LEFT COAST WRITERS LITERARY SALON: An Evening with Lonely Planet: Alison Bing Monday, January 2, 2012 || 7pm Book Passage || Corte Madera 51 Tamal Vista Drive, Corte Madera ||www.bookpassage.com If you have a thirst for literary adventure, don’t miss our first salon of 2012. The New Year takes off with a look at the world as we spend an evening with Lonely Planet, the largest travel guide book and digital media publisher in the world. The company, now owned exclusively by BBC Worldwide, was founded by Maureen and Tony Wheeler in 1973 when they published Across Asia on the Cheap.Originally called Lonely Planet Publications, the company changed its name to Lonely Planet in July 2009 to reflect its broad travel industry offering and the emphasis on digital products. As of 2010, it publishes about 500 titles in 8 languages, as well as TV programs, a magazine, mobile phone applications and websites. Lonely Planet author, Alison Bing, will be our guide as we explore the globe, travel writing, and the literary landscape … Lonely Planet style.
LEFT COAST WRITERS BOOK PARTY: Travelers’ Tales Monday, December 12, 6pm Book Passage || Ferry Plaza San Francisco || www.bookpassage.com Join us Monday night for our last event of the year. We’ll be celebrating Travelers’ Tales with a few of the many contributors. Wine, snacks great stories and a whole lot of holiday cheer. Let us know if you have a travel tale you’d like to share.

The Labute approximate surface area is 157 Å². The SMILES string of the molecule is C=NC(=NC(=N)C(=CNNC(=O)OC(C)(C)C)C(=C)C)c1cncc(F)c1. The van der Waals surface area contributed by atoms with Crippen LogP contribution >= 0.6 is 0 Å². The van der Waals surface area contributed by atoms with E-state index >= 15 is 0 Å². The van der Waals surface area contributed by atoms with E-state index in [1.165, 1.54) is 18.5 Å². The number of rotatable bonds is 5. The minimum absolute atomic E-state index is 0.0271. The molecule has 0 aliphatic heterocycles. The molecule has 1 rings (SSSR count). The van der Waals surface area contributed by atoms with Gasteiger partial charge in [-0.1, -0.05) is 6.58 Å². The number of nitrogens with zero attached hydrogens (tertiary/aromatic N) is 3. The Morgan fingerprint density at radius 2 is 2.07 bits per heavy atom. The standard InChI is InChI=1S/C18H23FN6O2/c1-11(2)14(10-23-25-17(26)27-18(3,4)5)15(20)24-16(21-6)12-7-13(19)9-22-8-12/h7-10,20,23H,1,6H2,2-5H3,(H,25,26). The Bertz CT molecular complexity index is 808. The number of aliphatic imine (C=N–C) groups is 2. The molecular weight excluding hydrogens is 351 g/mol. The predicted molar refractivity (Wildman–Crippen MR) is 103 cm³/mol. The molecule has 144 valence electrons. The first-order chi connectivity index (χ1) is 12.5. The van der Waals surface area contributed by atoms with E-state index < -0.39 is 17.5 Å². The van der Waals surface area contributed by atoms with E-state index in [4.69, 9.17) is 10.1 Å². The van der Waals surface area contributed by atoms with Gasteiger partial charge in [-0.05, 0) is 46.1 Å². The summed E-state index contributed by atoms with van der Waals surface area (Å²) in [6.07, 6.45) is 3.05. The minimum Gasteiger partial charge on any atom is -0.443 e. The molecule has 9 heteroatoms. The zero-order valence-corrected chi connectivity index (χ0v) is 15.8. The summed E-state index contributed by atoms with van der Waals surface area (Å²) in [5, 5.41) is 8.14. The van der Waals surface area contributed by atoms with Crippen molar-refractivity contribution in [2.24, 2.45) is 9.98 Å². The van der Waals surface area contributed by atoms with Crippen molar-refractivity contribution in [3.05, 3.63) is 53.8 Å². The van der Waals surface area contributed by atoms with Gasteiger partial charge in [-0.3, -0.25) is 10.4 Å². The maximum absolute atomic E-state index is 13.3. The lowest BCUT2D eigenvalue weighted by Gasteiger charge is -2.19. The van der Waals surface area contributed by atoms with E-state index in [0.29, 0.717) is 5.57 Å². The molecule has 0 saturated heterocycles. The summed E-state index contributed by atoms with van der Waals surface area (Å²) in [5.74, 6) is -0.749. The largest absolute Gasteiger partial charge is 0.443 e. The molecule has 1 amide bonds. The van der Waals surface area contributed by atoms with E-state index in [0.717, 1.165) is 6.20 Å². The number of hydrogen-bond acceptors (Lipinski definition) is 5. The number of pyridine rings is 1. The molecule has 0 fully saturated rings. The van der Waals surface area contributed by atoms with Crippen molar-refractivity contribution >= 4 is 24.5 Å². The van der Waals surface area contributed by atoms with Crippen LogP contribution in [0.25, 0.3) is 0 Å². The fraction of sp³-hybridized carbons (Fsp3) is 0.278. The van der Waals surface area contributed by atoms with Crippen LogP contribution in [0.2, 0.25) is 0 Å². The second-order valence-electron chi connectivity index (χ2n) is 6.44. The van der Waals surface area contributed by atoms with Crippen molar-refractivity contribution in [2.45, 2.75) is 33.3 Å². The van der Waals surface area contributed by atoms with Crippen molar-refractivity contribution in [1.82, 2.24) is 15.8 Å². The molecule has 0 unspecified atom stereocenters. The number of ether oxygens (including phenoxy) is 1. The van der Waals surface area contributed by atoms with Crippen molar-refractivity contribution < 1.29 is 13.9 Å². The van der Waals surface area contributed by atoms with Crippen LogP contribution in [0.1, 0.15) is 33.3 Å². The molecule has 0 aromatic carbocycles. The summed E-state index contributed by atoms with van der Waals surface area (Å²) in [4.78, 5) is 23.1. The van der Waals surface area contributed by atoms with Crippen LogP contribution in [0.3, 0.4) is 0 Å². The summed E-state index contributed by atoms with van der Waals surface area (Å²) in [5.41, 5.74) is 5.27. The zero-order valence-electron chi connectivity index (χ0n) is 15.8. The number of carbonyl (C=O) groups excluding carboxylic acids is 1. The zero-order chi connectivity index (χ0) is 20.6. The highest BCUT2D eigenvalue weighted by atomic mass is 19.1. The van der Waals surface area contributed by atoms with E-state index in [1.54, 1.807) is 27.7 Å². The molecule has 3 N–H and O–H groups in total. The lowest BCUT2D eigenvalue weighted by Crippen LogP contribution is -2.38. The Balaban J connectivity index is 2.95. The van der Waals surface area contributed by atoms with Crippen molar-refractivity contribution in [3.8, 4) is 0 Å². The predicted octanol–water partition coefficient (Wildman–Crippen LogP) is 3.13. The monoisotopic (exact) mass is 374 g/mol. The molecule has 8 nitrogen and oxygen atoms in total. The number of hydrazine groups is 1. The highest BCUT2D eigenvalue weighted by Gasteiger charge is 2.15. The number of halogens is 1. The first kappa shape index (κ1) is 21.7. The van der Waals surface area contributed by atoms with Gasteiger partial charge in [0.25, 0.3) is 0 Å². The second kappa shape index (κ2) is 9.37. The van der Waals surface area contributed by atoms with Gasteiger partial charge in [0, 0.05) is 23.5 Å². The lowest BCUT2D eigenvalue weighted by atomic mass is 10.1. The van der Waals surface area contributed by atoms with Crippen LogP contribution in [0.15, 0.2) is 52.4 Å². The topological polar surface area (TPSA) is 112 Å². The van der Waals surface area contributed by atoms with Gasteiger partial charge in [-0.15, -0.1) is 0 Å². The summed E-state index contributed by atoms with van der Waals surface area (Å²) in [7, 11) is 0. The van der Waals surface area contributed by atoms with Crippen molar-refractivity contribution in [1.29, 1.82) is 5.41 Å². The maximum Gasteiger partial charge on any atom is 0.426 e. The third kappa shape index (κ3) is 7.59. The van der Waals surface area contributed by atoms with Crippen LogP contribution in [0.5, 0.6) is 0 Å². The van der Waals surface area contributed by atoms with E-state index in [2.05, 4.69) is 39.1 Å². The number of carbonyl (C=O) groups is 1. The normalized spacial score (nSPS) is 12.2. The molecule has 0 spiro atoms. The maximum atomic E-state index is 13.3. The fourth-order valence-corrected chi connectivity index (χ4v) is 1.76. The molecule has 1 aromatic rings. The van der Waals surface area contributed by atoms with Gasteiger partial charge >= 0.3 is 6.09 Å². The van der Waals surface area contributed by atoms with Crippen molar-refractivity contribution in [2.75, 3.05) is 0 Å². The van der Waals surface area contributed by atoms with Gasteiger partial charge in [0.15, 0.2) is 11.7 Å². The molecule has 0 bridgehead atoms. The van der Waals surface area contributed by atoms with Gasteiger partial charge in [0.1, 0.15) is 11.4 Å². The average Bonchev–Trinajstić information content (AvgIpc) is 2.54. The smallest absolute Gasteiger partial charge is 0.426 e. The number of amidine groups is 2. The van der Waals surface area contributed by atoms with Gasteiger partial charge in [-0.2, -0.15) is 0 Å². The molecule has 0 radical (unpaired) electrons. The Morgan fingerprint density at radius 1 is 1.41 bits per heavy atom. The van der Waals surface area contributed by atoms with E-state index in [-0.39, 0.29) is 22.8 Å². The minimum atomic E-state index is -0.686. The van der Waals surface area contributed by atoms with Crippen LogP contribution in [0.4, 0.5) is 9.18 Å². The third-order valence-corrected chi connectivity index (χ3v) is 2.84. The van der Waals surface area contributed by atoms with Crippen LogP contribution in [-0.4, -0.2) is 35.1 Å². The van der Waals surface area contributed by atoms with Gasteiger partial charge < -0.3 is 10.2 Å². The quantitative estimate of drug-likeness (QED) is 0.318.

Hi, my name is Jack. I’m the new Left Coast Writers® administrator. One of my projects is updating the database, and a few days ago I was focusing on bookstores. For this project I was to normalize some of the tags for all the bookstores in our database, and also to look up to see if any of the information we had on them had changed. Also, if any of them were no longer around, for one reason or another, I was to remove them from the database. Much to my dismay this was the case for many of the bookstores. I would continually look up a bookstore that had been around for decades just to find it had recently closed its doors for the last time. Many privately owned bookstores, both iconic and small-time, have had to do just that in the last decade or so. Many of them have been shoved out of the market by large chain bookstores like Barnes and Noble or online booksellers such as Amazon. They have also been badly hurt by the recent popularity of e-books and e-readers like the Kindle. These things, along with a steady loss of interest in reading precipitated by the popularity of motion pictures and television and a lack of focus on that skill in our schools, have made so many great bookstores that people have known and loved for years go out of business. While working on this project, I have read numerous tales of people who had been going to these stores for years; it really breaks my heart to know that they are now gone forever. I remember one person talking about how he had been going to a specific bookstore since his childhood. He would hang out there all the time and knew the people who had worked there; he even knew the cat that had lived there for years, and he used to play with it whenever he went there. But that store went bankrupt a few years ago and had to close. I kept on reading story after story like that until I was on the verge of tears; these bookstores can be such welcoming and intimate places that when they close down, it’s like a close friend has died. This has affected many places even in the Bay Area. Iconic stores like Cody’s and almost all of the Black Oak branches, and smaller more specialized stores like Mama Bears, A Different Light and Get Lost have all closed within the past ten years or so. I urge all of you reading this to go to your favorite local bookstore and support them through these tough times. You never know, you could pass by the storefront of a bookstore you have loved for years but have not recently gone to and find that it is now nothing but an empty space. —Jack Betterly-Kohn